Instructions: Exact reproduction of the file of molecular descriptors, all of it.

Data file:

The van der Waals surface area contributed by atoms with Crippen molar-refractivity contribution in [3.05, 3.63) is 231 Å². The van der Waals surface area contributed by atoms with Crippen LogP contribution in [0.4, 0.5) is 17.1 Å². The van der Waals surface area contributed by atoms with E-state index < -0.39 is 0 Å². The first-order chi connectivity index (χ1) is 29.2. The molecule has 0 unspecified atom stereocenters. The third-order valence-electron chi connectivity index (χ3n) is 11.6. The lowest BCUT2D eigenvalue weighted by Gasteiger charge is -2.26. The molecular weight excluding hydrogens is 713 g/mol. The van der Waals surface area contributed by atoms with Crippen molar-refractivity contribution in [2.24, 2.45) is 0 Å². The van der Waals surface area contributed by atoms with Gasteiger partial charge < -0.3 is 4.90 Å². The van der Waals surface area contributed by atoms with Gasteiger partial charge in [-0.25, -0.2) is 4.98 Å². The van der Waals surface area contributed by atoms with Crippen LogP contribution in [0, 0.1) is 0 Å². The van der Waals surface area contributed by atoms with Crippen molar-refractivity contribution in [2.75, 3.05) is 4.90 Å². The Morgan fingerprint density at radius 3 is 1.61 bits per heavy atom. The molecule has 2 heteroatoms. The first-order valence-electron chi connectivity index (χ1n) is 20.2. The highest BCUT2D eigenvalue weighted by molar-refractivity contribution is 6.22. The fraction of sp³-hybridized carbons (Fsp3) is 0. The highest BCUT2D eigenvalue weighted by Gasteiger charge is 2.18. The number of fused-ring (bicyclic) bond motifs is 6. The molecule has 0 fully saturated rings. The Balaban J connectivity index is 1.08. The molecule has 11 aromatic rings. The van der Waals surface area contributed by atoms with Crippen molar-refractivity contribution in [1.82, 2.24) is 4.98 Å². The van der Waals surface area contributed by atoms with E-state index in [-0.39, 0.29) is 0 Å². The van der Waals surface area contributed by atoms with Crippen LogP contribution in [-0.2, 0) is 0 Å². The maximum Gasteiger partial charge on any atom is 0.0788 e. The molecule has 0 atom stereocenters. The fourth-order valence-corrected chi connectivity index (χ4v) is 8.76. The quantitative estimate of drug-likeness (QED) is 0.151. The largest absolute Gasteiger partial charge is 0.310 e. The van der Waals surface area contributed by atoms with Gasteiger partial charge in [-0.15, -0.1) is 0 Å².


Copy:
The van der Waals surface area contributed by atoms with Crippen molar-refractivity contribution in [3.05, 3.63) is 231 Å². The van der Waals surface area contributed by atoms with Crippen LogP contribution in [0.4, 0.5) is 17.1 Å². The van der Waals surface area contributed by atoms with E-state index < -0.39 is 0 Å². The first-order chi connectivity index (χ1) is 29.2. The molecule has 0 unspecified atom stereocenters. The third-order valence-electron chi connectivity index (χ3n) is 11.6. The lowest BCUT2D eigenvalue weighted by Gasteiger charge is -2.26. The molecular weight excluding hydrogens is 713 g/mol. The van der Waals surface area contributed by atoms with Crippen molar-refractivity contribution in [2.24, 2.45) is 0 Å². The van der Waals surface area contributed by atoms with Gasteiger partial charge < -0.3 is 4.90 Å². The van der Waals surface area contributed by atoms with Gasteiger partial charge in [-0.25, -0.2) is 4.98 Å². The van der Waals surface area contributed by atoms with Crippen LogP contribution in [0, 0.1) is 0 Å². The van der Waals surface area contributed by atoms with Crippen molar-refractivity contribution in [2.75, 3.05) is 4.90 Å². The Morgan fingerprint density at radius 3 is 1.61 bits per heavy atom. The molecule has 2 heteroatoms. The first-order valence-electron chi connectivity index (χ1n) is 20.2. The highest BCUT2D eigenvalue weighted by molar-refractivity contribution is 6.22. The fraction of sp³-hybridized carbons (Fsp3) is 0. The highest BCUT2D eigenvalue weighted by Gasteiger charge is 2.18. The number of fused-ring (bicyclic) bond motifs is 6. The molecule has 0 fully saturated rings. The Balaban J connectivity index is 1.08. The molecule has 11 aromatic rings. The van der Waals surface area contributed by atoms with Crippen molar-refractivity contribution in [1.82, 2.24) is 4.98 Å². The van der Waals surface area contributed by atoms with E-state index in [-0.39, 0.29) is 0 Å². The van der Waals surface area contributed by atoms with Crippen LogP contribution in [-0.2, 0) is 0 Å². The maximum Gasteiger partial charge on any atom is 0.0788 e. The molecule has 0 atom stereocenters. The fourth-order valence-corrected chi connectivity index (χ4v) is 8.76. The quantitative estimate of drug-likeness (QED) is 0.151. The largest absolute Gasteiger partial charge is 0.310 e. The van der Waals surface area contributed by atoms with Gasteiger partial charge in [-0.15, -0.1) is 0 Å².